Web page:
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in Journal of the American Veterinary Medical Association


Objective—To determine whether bovine immunodeficiency virus (BIV) infection could be detected in spermatozoa, blood leukocytes, or semen leukocytes from stud bulls in artificial insemination centers.

Animals—30 bulls at 3 artificial insemination centers.

Procedure—Polymerase chain reaction testing that used 3 sets of primer pairs targeting pol and env regions of the BIV proviral genome was performed on DNA extracted from semen leukocytes, spermatozoa, and blood leukocytes from each bull. Southern blot analysis was performed to increase sensitivity of detection. Western blot analysis of plasma samples was used to detect antibodies against BIV.

Results—BIV provirus was not detected in DNA samples obtained from semen leukocytes, spermatozoa, or blood leukocytes, and antibodies against BIV were not detected.

Conclusions and Clinical Relevance—Contrary to our report of high point prevalence of BIV contamination of semen from a single artificial insemination center, bulls of the study reported here did not appear to be infected. Maximum risk of BIV infection in similar bulls was estimated at 10% with a confidence level of 95%. (Am J Vet Res 2000;61:816–819)

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in American Journal of Veterinary Research


Feline leukemia virus and feline immunodeficiency virus (fiv) are lymphotropic retroviruses that cause a wide range of diseases in domestic cats. Although it is known that both viruses are capable of infecting T lymphocytes and that infected cats are lymphopenic, it was not known how infection with either virus might alter specific lymphocyte subpopulations. Using a panel of monoclonal antibodies to feline lymphocyte subpopulations, we examined, by use of flow cytometric analysis, lymphocyte changes in cats naturally infected with FeLV or fiv and explored the early stages in the immunopathogenesis of experimentally induced infection with these viruses. Both groups of naturally infected cats had T-cell lymphopenia. In the fiv-infected cats, the T-cell decrease was principally attributable to loss of CD4+ cells, whereas CD8+ and B-cell numbers remained normal. This led to inversion of the CD4+ to CD8+ ratio in these cats. In contrast, the T-cell lymphopenia in FeLV-infected cats resulted from decrease in CD4+ and CD8+ cells, which led to a CD4+ to CD8+ ratio within normal limits. Experimentally induced infection with these 2 viruses supported these findings. Infection with FIV induced early (10 weeks after infection), chronic inversion of the CD4+ to CD8+ ratio. In contrast, infection with FeLV did not alter CD4+ to CD8+ ratio in the first 20 weeks after infection.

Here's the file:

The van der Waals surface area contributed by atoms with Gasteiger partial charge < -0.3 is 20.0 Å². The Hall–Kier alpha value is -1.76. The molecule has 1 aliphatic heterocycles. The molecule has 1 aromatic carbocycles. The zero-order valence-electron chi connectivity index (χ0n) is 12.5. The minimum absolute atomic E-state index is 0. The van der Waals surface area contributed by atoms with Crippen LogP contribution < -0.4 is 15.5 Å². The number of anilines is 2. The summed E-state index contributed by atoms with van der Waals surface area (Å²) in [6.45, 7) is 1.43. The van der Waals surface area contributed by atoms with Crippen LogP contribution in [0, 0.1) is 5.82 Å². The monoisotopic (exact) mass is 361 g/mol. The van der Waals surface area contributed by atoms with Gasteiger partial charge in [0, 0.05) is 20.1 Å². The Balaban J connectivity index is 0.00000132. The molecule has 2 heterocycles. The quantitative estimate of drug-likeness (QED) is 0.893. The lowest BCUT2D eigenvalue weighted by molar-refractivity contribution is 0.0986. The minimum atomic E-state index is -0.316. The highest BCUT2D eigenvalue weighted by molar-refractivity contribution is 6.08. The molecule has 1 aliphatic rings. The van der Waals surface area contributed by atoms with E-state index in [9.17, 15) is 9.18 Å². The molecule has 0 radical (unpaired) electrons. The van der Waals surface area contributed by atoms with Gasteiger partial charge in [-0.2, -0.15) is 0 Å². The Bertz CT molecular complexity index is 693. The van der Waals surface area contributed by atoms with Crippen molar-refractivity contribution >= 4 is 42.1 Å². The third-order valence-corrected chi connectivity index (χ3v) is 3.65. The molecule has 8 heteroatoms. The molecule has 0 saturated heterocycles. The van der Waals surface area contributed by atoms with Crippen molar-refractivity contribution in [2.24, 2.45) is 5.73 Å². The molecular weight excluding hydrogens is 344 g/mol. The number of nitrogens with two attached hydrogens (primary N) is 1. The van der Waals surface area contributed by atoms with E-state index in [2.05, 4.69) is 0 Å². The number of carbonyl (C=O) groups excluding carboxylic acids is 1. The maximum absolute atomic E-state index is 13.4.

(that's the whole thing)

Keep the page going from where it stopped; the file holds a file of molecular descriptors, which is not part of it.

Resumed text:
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in Journal of the American Veterinary Medical Association